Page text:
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How to get Children Engaged in Lessons

Updated: Mar 22

All Teachers and TAs are responsible for keeping children engaged in their learning, but it is not easy to maintain high engagement levels.


The natural curiosity and inquisitiveness of a child are to be treasured, but they can cause them to have difficulty concentrating for long periods of time. To ensure that children are actively engaged in their learning, you need the right tactics to capture and keep their attention.


It is important for a teacher to adapt to a child's brain capacity and concentration span based on his or her age. The key to igniting a child's interest in a particular topic or subject area is to spark it. Children are more likely to remember what they learn if they are interested and entertained by what they are taught.


It is necessary to use a wide range of tactics to manage children's attention in a classroom setting. To ensure that children learn the message easier and more effectively, here are some ways to engage them in lessons.

Find Out What They Know

Children learn knowledge and facts from all sorts of channels and sources and will be delighted to share it with their peers. Asking children questions rather than lecturing will boost engagement and keep them interested.

Write the topic on your A2 Wedge Whiteboard and ask the children what they already know about the subject. As a result, repetition of already acquired knowledge will be avoided, which can lead to the class getting bored and losing focus.

Make It Meaningful

To achieve full engagement, students must see activities as meaningful. To make activities personally meaningful, you can, connect them with students' previous knowledge and experiences, thus highlighting the value of an assigned activity in personally relevant ways. 

Embrace Collaborative Learning

A powerful facilitator of engagement in learning activities is collaborative learning. Students' engagement may be amplified when they work effectively with others (Wentzel, 2009), primarily due to a sense of connection to others (Deci & Ryan, 2000). Group activities work best on Wedge White Boards. A group setting is more authentic and effective than a traditional classroom setting. Children learn how to develop social skills, communication skills, and conflict resolution skills by working as a team. Teamwork allows children to develop a variety of perspectives, draw connections, and build on each other's ideas. Collaboration facilitates learning, promotes overall development, and improves learning outcomes for children.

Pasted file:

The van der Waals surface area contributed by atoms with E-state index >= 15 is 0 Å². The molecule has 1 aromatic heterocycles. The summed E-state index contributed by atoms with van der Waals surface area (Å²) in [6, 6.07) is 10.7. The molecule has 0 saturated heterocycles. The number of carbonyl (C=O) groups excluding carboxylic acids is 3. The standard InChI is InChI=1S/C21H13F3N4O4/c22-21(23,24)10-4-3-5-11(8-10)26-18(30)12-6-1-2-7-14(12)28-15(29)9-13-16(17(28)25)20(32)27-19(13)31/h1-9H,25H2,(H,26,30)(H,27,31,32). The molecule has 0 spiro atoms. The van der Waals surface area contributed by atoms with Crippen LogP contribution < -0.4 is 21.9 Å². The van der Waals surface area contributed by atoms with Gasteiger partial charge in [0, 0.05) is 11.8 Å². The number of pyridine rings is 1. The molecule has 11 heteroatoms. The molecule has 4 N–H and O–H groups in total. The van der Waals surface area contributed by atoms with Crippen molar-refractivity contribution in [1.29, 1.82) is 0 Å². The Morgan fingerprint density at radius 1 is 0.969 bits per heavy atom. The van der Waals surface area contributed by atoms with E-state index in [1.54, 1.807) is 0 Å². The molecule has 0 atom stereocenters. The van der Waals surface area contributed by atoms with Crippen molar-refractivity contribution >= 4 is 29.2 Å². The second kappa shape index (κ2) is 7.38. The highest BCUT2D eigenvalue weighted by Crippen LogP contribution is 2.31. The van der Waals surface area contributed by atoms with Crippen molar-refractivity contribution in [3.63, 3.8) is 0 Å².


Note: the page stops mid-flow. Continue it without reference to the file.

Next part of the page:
Make it Fun

Fun is the key to student engagement and learning.


Turn lessons into GamesBased on the concept of making it fun, a growing number of Teachers are recognizing the educational benefits of playing games in the classroom.


Turn lessons into Stories – Another highly engaging classroom strategy are storytelling as it combines both the emotional and logical areas of the brain. By activating multiple areas of the brain, the listener is better able to engage with and remember the information within the story.



Engaging primaary school children in KS1 learning through story telling using the Blue A2 Wedge double sided, magentic and dry wipe whiteboard
A2 Wedge Whiteboard being used to illustrate storytelling.


Offer Choice

In a general classroom setting, allow the children to decide how the day’s activities will be conducted, simple choices like how long they will carry out a specific activity, can help to keep them motivated and engaged. When you give them choices, they will be more alert and engaged with what's going on around them. Furthermore, it will give them a sense of responsibility and involvement, which should encourage more interaction.

Engaging and motivating students of any age can be a constant challenge, but careful planning and a dynamic approach can make a huge difference.

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